top of page
Orca in captivity


There has long been a movement against cetacean captivity, specifically the Orca. We wholeheartedly support this movement and thank everyone who has stood up for these animals over the past half-century and more.


Orcas are majestic creatures and highly intelligent marine mammals that display a remarkable level of cognition and social complexity. They possess the largest brain among all marine mammals, with a structure resembling that of humans and other highly intelligent animals. Orcas exhibit a wide range of cognitive abilities, including problem-solving skills, self-awareness, and a capacity for learning and communication. They navigate the ocean with purpose and precision, employing sophisticated hunting strategies and cooperative behaviors to capture their prey.


Orcas also demonstrate cultural transmission within their pods, passing down knowledge and traditions from one generation to the next. This combination of intellect, adaptability, and social cohesion contributes to their status as one of the most intelligent and awe-inspiring creatures in the animal kingdom. 

Free, wild orca

In captivity, Orcas are confined to small tanks that restrict their natural behaviors and limit their social interactions, leading to boredom, stress, and physical ailments. The limited space and lack of mental stimulation can result in abnormal behaviors, such as repetitive swimming patterns and self-harm. Orcas in captivity are separated from their families, disrupting their social bonds and natural hierarchical structures. This separation leads to psychological distress and emotional trauma. The artificial environment of captivity fails to provide the sensory stimuli and complex natural habitats that orcas require for their physical and psychological well-being. These factors combined make keeping orcas in captivity a practice that undermines their welfare and compromises their innate behavioral and social needs, reinforcing the view that it is a cruel and unethical practice.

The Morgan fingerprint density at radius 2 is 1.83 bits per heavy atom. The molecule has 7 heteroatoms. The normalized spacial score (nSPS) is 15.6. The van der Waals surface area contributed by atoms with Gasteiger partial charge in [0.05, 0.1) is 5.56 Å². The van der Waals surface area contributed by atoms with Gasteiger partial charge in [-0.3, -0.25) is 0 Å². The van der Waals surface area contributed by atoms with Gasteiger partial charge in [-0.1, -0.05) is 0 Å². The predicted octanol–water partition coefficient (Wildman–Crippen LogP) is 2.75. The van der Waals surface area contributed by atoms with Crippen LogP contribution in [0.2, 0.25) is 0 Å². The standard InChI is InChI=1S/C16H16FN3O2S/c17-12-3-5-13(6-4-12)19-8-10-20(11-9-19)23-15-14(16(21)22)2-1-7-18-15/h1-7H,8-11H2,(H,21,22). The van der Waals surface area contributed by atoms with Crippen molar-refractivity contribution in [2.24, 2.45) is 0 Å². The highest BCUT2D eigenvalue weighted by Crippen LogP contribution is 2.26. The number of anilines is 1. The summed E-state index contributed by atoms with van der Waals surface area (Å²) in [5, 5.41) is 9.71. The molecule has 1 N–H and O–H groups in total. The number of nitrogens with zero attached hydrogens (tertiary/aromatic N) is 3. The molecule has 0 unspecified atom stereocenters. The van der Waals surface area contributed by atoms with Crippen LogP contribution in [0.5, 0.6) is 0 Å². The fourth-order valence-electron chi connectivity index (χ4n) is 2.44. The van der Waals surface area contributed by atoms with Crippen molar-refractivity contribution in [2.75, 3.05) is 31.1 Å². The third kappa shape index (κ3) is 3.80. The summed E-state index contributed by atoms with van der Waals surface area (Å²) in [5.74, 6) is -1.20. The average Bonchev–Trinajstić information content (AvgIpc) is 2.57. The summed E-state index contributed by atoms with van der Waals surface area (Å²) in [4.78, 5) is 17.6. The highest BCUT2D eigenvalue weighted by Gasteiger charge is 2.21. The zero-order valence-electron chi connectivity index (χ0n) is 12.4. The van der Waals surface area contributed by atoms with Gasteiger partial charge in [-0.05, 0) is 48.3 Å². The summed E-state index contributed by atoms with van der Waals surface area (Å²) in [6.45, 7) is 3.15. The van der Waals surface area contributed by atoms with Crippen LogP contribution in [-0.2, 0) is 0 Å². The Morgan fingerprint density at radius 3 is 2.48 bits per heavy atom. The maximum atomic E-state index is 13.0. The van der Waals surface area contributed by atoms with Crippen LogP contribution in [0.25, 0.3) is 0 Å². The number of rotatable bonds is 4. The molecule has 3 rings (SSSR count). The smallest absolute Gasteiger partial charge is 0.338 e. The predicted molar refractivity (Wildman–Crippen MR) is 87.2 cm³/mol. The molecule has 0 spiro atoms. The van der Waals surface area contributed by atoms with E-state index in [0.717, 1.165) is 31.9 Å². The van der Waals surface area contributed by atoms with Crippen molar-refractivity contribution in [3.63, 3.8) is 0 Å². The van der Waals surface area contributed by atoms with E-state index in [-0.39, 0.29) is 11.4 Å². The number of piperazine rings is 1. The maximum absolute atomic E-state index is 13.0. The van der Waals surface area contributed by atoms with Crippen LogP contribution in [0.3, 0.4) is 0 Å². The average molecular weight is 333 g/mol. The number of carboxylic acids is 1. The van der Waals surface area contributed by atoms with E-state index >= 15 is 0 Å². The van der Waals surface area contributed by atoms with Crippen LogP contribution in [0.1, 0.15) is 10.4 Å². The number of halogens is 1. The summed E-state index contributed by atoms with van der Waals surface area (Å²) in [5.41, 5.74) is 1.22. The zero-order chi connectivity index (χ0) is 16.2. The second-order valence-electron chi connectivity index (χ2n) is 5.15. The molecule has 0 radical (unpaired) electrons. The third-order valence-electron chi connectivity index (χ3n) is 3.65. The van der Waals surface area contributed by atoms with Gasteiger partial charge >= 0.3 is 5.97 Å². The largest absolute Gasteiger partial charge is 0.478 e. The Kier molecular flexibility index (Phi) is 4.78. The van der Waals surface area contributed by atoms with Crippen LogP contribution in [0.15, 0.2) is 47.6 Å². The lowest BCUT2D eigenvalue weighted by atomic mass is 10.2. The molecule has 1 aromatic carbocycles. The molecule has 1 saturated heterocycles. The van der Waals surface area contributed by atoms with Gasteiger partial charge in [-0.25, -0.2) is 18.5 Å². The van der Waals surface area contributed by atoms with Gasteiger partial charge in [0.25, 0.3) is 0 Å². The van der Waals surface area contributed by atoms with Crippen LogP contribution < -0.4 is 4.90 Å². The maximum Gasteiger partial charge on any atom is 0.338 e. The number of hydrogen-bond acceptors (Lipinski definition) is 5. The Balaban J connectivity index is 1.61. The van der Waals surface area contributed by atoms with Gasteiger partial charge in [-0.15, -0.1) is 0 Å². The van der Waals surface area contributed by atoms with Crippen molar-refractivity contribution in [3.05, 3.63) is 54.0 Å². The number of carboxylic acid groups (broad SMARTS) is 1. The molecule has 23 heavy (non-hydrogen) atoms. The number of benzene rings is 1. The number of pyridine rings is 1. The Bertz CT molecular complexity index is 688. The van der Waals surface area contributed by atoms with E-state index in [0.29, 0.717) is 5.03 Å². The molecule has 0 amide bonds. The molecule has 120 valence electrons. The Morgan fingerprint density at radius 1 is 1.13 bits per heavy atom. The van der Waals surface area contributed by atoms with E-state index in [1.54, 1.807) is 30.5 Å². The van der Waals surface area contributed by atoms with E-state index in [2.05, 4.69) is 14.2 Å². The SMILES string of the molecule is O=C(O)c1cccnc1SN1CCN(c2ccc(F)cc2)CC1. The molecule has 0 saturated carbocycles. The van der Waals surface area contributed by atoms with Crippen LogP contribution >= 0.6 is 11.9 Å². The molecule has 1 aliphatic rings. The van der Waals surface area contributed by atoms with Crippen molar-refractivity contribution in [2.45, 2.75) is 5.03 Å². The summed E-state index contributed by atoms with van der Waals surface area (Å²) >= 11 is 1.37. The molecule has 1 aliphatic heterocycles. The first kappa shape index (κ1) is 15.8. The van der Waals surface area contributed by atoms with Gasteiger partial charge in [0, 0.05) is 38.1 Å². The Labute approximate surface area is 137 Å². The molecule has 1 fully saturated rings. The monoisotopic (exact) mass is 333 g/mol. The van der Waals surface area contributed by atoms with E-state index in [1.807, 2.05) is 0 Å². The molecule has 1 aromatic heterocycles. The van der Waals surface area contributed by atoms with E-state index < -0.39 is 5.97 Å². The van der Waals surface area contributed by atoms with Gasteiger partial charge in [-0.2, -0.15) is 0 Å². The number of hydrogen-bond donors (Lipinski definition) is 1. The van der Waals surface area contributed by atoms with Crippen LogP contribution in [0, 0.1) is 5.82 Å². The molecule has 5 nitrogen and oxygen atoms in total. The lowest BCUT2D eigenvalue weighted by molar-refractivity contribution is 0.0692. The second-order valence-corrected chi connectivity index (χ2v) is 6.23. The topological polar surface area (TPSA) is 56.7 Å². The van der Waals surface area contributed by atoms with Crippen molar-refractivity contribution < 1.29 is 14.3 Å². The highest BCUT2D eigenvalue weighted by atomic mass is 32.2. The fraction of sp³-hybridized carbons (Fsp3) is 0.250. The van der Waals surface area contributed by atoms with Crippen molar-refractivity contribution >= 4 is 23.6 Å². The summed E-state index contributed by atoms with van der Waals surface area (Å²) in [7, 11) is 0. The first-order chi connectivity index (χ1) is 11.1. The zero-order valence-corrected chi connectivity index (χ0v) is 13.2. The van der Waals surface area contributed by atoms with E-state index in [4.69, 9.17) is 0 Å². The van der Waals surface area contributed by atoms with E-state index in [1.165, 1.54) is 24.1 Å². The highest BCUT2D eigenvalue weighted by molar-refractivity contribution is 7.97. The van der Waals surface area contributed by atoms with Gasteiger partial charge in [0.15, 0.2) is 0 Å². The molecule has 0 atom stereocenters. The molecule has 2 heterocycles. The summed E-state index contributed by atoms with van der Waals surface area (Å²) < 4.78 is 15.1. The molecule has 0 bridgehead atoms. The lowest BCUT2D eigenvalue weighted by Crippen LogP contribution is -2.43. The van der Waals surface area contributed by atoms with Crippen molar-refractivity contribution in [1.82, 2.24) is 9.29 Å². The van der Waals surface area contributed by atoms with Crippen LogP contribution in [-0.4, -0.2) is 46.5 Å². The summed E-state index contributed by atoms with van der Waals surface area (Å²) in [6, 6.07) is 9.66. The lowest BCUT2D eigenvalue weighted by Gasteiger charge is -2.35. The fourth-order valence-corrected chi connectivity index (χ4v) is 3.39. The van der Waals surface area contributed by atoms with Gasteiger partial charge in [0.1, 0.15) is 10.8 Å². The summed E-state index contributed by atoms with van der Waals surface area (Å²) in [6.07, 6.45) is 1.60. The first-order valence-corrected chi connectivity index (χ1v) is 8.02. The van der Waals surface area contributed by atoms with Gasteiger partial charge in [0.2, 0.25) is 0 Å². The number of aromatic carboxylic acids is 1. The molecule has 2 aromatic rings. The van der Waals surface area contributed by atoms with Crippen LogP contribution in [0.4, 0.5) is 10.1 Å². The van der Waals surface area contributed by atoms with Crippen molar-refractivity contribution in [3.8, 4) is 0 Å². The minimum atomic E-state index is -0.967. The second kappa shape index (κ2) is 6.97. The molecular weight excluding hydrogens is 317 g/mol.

We are hereby officially stepping forward to state our aim to contribute to this movement by founding an open sea sanctuary for Orca and other cetaceans that cannot be released into the wild. Our aim is to create this sanctuary in conditions as close to their natural habitat as possible, where the orcas can roam larger distances and be in the natural sea, whilst maintaining a level of care that is tailored to the needs of each orca.

We have been quietly working behind the scenes for the past 18 months to try and facilitate the opening of a suitable open-water sanctuary, but now is the time to state our aim publicly. We are aware of other such projects and have previously engaged in dialogue, however after conducting due diligence and seeing a lack of meaningful progress, we are looking to go a different route in pursuing our goal of helping the Orca currently trapped in small concrete tanks.  

Unlike other projects, we will not be taking public donations until such time as we have a fully planned project with all required approvals, that is ready to be built. However, if you believe you can support our cause in other ways, please don't hesitate to get in touch with us.


  • What is your ideal location?
    When evaluating location options for the Orca sanctuary, we are looking at the specific location and coastal geography (is there a bay that can be nicely enclosed, is it protected from open ocean), water temperature and local marine life, local community considerations and political considerations. Whilst we have sites we are working on, we are always welcome to hearing about more.
  • Why not return them to their home waters?
    The location the orcas were taken from is not always the best location for the sanctuary/for them to be released. As these animals have been in captivity for so long, we need to be able to keep them within a sanctuary so they can continue to be cared for, while enjoying the freedoms of a much larger space to roam. However, the needs for each individual orca will be evaluated on a case-by-case basis and if there is a situation where experts believe the orca can be released directly into their home waters, we will help facilitate this.
  • Why not just release them to the wild?
    There are many considerations as to why it is often not in the animals best interest to release them into the wild. Having been held in captivity for so long, or even born into captivity, many would not know how to properly feed and care for themselves. They most likely would also have ongoing health concerns due to the poor conditions they have been kept in, which mean they will need continuous support to regain their health.
  • Will the whales survive transport?
    A healthy orca can travel halfway around the world as can be seen when the animals were first captured, or during subsequent moves to other marine parks. Older and sick orcas may not be able to be transported, and we will take the advise of professional experts when planning their release.
  • Are you competing with other planned sanctuaries?
    No. There are 44 known orcas in captivity as of June 2023. One sanctuary would not be able to house and care for them all. While we know of other planned sanctuaries, we are taking a fast0tracked approach to ensure orcas can begin to be released as soon as possible.
bottom of page